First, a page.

My interest is academic only; I have no desire to ever be anywhere near one of these events. I can buy new gear, but new lungs? Not a chance.
    Thanks for the warnings in this article.

  • Reggie

    You’d need to shoot these events with an underwater housing.

  • Roger Cicala

    Andrew, there’s no such thing as weather sealed, but yes, several were ‘weather resistant’.

  • Andrew W

    Can I ask were any of these lenses weather sealed products (e.g canon L lenses with weather sealing) and were they fitted with filters over the front element?

  • John H.

    I must be living in the dark ages. I hadn’t even heard of Color Runs / Fun Runs until today. Good to know to stay away.

  • Adam

    Wow this is just crazy. Personally, I treat rented gear BETTER than my own stuff. The reasons I rent some equipment are either the piece is way out of my price range or it is a specialty piece that I don’t want to invest fully in. Either way; it’s equipment I don’t want to pay for, for myself let alone pay back the rental company.

  • Pete

    Hope you and all rental companies put in a policy that if there is any evidence that the gear was used to shoot a “Color Run” upon return, that they will not only be responsible for purchasing the uncleaned lens/body/etc., but that they will be blacklisted across all rental companies and not allowed to ever rent equipment from any shop ever again. Seriously, why on EARTH would anyone not being actually paid by a media outlet want to put gear through that crap? No, the picture “coolness” doesn’t justify it anything.

    How is this not like running through tear gas?!??!?!?!?!

  • Balloon dog

    It amazes me that there are posters here who still claim, after seeing and reading this article, that their camera and lens made it without any precautions.

    The dust may not be inside the lens elements, but I am sure that if you disassembled you gear, you would find a fine, gunky, colorful mess at every spot that has lens lubricants or oils.

    I bet your cameras are pretty foul too, once the cover comes off.

    Plastic bags, taped to a UV filter lens is the least amount of protection I would use.

    Most likely I would use a (bagged) disposable camera or a (bagged) throw-away anslig with kodak ektar or provia film.

    Why risk thousands of dollars in equipment anyway?

  • Noted. For beach shoots and color run shoots I will rent from BorrowLenses , and I will use you guys for everything else I shoot.

  • Anthony

    Time to rent Nikonos’ again, they’d eat color runs for breakfast!

  • paul

    you should add this new disclaimer to your rental contract “if your use our gear in a ‘color run’ event you pay for cleaning cost”
    that is every disrespectful to you guy and all of us who will be renting it next.

  • ken

    Wow…didn’t realize salt spray was enough to void the insurance (picturing stereotypical bikini shoot in the surf ­čÖé

    I’m amazed that much dust got in. FWIW, I never had problems w/ Pentax gear in the slot canyons in AZ and there’s a lot of dust there…just not this man-made stuff…

  • W Sanders

    A lot of the synthetic colors used for Holi in India are toxic or carcinogenic. For this reason some festivals have banned synthetic colors and gone back to using traditional, natural spices. I would hope the US festivals have vetted their powders for toxicity.

  • Andrew

    ..Oh and Nikon NC filter’s on both lenses.

  • Andrew

    @Luke Mike

    I live at the coast and take A LOT of shots in windy conditions. When I get home, I lick the camera and if its salty I wipe it down, same with the lenses. The only problems I have had is that the rubbers on the lenses and body have ‘grown’ quicker than normal. Im assuming they are absorbing the salts. – Nikon D200, Nikon D700, Nikon 24-70mm 2.8 and nikon 70-200mm f2.8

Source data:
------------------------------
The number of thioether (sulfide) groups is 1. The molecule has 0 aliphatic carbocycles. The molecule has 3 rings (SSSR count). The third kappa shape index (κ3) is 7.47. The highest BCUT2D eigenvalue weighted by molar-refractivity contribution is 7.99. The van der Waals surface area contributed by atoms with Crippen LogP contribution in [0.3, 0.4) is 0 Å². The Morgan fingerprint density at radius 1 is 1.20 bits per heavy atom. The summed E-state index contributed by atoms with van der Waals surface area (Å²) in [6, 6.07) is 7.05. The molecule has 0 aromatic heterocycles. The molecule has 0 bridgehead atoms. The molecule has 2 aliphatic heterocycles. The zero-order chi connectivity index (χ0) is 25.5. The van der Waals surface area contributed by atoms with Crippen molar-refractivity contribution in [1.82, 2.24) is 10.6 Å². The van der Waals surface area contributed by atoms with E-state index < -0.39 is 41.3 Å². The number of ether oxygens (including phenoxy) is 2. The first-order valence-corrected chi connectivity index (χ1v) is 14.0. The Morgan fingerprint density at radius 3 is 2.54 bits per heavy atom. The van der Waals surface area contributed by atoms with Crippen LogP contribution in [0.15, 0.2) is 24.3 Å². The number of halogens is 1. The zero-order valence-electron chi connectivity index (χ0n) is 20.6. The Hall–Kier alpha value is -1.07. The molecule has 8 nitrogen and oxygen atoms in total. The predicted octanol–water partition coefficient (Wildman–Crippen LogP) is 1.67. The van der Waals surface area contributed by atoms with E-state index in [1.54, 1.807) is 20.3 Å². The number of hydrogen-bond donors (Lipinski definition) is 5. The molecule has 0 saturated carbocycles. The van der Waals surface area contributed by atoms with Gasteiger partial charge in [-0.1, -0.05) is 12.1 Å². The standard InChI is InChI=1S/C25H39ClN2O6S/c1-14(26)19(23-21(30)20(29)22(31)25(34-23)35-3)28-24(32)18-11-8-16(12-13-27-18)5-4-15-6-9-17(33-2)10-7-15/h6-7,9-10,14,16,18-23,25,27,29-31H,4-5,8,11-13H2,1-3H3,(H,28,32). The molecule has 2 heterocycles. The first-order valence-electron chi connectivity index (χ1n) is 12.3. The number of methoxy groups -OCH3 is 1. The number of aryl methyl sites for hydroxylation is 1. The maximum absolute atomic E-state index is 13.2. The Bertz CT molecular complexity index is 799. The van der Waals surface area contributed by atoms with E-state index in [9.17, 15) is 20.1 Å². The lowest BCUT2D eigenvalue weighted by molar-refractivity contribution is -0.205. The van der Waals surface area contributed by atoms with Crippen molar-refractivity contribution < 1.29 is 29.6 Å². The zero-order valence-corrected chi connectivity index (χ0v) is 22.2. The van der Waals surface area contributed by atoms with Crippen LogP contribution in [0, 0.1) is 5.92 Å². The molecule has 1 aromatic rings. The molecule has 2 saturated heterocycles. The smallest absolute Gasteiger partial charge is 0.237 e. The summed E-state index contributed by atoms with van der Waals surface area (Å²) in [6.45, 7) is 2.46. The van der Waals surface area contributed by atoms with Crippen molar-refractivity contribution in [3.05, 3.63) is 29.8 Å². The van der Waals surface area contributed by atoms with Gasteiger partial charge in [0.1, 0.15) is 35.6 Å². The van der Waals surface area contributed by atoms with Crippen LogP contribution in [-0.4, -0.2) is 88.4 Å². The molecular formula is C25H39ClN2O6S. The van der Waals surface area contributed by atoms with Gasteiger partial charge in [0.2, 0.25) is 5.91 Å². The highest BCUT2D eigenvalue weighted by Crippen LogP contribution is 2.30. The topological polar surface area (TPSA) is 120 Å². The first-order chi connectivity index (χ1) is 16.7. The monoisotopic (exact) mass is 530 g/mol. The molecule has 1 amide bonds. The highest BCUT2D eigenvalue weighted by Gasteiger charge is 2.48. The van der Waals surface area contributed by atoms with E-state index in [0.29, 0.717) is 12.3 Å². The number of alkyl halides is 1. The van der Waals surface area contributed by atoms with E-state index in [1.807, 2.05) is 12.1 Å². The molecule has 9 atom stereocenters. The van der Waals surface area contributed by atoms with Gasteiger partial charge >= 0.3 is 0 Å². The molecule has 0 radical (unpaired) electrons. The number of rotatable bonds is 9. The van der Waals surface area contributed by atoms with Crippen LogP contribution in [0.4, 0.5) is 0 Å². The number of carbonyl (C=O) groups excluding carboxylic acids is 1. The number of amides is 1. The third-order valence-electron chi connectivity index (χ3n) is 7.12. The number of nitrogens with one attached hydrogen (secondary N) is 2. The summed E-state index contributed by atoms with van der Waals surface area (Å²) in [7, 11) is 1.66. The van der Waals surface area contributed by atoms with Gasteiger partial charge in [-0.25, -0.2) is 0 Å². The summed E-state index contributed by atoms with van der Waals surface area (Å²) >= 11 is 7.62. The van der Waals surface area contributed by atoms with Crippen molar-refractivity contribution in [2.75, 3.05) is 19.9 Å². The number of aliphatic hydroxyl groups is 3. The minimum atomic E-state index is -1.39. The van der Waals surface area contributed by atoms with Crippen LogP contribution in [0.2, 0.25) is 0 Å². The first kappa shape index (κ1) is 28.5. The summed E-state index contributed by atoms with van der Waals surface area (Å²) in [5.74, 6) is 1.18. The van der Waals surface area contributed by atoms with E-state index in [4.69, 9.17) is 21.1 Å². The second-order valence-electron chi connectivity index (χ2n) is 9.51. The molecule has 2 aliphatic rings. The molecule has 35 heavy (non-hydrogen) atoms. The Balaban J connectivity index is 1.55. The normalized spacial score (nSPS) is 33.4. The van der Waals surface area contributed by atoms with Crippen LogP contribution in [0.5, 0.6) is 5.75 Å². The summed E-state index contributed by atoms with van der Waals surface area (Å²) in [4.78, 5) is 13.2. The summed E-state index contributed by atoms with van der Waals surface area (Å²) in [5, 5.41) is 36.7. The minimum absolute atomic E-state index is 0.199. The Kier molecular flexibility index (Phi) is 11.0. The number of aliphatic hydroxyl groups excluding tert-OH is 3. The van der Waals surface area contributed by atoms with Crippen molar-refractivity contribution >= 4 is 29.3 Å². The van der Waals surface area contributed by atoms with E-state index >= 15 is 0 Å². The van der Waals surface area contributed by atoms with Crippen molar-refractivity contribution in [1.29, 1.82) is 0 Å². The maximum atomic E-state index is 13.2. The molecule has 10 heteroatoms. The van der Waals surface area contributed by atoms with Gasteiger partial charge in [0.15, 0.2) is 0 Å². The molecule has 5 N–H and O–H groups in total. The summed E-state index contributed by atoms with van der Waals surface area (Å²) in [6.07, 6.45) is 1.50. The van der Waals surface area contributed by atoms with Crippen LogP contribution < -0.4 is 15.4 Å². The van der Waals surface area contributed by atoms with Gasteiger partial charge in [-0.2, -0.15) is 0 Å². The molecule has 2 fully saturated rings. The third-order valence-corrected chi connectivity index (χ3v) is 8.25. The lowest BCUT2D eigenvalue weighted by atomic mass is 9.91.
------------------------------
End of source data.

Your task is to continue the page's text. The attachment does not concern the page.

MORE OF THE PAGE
• Brett

    I think that is totally negligent of the renter, I have rented for years from LR – and I treat the lens I rent as if they were my own; always very careful about where and HOW I am using the lens. I never change lens outside, instead do so in a near clean-room environment and do it fast to reduce any chance of dust entering either the camera or lens itself. I usually do not get the extended coverage, but do so for certain lens i.e.(Canon 300mm f/2.8L ISII) – I just always want to be a ‘good’ renter of the products I can get from LR, because there are soooo many other lens I want to try ! Roger you guys are great ! I tell everyone that I in fact, do not own the $5,000 lens projecting from my Canon 60D – but am renting it, and peeps are always keen to know where from…

  • It’s good to have an article like this that explains the risks of covering a color run event. I strongly believe that the renters of the equipment that had these issues didn’t care about your gear and should have paid for the maintenance, because they did knowingly abuse your gear. They are saying that they weren’t close to the color bombs and it just isn’t true. The lens with all yellow came from a direct hit of bag of yellow or they camped out in the yellow color zone for the duration of the event and took several direct hits. If it was in or around the festival it would have had a blend of colors and not be just yellow.

    When you get ready to go into the festival area, you know that color is going to be everywhere, so by going in with rental gear is just plain abuse. Also, they do a countdown, so you would have had plenty of time to get out of the way.

    We cover these events all the time and haven’t had any problems at all with our gear. We also don’t go into the middle of the Festival areas where a majority of the color is being thrown. The better photos are from the outside of the festival anyways like a few have said in the comments. If someone were to want to get some nice stills inside the festival… I would recommend just using a GoPro on a mono-pod with a water proof case. Most photos are not usable after the first couple seconds of the color throw because it’s just a haze.

    The color runners are some of the most positive people. They are very respectful and appreciative of you trying to help them capture their moment. It’s a great event and photographers shouldn’t be afraid to cover it as long as they respect the gear.

    It’s completely reasonable for you to charge people that return gear in this shape. It’s not right and people should pay for this kind of abuse.

    Also, if you do want to cover this kind of event, you should try to get with the company organizing the photography. It takes a lot of photographers to cover 15-30k participants in an organized manner. Your photos will get the most exposure, you’ll get full access to the venue, make some money, and have a blast doing it.